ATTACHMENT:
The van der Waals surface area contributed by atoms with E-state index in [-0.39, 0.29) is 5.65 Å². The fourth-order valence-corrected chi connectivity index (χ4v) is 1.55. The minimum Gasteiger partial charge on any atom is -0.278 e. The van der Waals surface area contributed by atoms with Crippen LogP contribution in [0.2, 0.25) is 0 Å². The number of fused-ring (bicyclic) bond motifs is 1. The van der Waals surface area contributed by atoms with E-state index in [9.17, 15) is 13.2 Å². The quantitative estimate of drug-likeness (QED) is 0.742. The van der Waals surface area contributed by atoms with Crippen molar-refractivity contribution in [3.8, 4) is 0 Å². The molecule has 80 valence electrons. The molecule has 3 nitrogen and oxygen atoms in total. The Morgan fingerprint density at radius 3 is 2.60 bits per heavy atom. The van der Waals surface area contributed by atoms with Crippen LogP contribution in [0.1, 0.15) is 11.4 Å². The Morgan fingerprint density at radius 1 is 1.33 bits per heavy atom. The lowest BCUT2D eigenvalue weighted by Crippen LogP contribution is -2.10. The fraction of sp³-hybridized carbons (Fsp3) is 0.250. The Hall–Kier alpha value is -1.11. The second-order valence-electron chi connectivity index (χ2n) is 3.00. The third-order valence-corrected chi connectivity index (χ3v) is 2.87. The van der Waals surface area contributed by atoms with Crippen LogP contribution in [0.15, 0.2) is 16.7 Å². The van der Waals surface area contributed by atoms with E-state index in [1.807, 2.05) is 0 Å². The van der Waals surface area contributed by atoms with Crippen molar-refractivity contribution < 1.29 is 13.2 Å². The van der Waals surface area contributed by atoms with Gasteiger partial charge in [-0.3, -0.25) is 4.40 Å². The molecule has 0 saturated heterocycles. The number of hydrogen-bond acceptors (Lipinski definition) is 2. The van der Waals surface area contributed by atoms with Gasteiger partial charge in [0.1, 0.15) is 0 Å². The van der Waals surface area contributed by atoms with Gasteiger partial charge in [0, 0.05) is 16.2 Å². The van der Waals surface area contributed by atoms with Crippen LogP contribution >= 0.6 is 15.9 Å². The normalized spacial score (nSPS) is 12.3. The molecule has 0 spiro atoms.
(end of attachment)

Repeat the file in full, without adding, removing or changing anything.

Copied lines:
The van der Waals surface area contributed by atoms with E-state index in [-0.39, 0.29) is 5.65 Å². The fourth-order valence-corrected chi connectivity index (χ4v) is 1.55. The minimum Gasteiger partial charge on any atom is -0.278 e. The van der Waals surface area contributed by atoms with Crippen LogP contribution in [0.2, 0.25) is 0 Å². The number of fused-ring (bicyclic) bond motifs is 1. The van der Waals surface area contributed by atoms with E-state index in [9.17, 15) is 13.2 Å². The quantitative estimate of drug-likeness (QED) is 0.742. The van der Waals surface area contributed by atoms with Crippen molar-refractivity contribution in [3.8, 4) is 0 Å². The molecule has 80 valence electrons. The molecule has 3 nitrogen and oxygen atoms in total. The Morgan fingerprint density at radius 3 is 2.60 bits per heavy atom. The van der Waals surface area contributed by atoms with Crippen LogP contribution in [0.1, 0.15) is 11.4 Å². The Morgan fingerprint density at radius 1 is 1.33 bits per heavy atom. The lowest BCUT2D eigenvalue weighted by Crippen LogP contribution is -2.10. The fraction of sp³-hybridized carbons (Fsp3) is 0.250. The Hall–Kier alpha value is -1.11. The second-order valence-electron chi connectivity index (χ2n) is 3.00. The third-order valence-corrected chi connectivity index (χ3v) is 2.87. The van der Waals surface area contributed by atoms with Crippen LogP contribution in [0.15, 0.2) is 16.7 Å². The van der Waals surface area contributed by atoms with E-state index in [1.807, 2.05) is 0 Å². The van der Waals surface area contributed by atoms with Crippen molar-refractivity contribution < 1.29 is 13.2 Å². The van der Waals surface area contributed by atoms with Gasteiger partial charge in [-0.3, -0.25) is 4.40 Å². The molecule has 0 saturated heterocycles. The number of hydrogen-bond acceptors (Lipinski definition) is 2. The van der Waals surface area contributed by atoms with Gasteiger partial charge in [0.1, 0.15) is 0 Å². The van der Waals surface area contributed by atoms with Gasteiger partial charge in [0, 0.05) is 16.2 Å². The van der Waals surface area contributed by atoms with Crippen LogP contribution >= 0.6 is 15.9 Å². The normalized spacial score (nSPS) is 12.3. The molecule has 0 spiro atoms.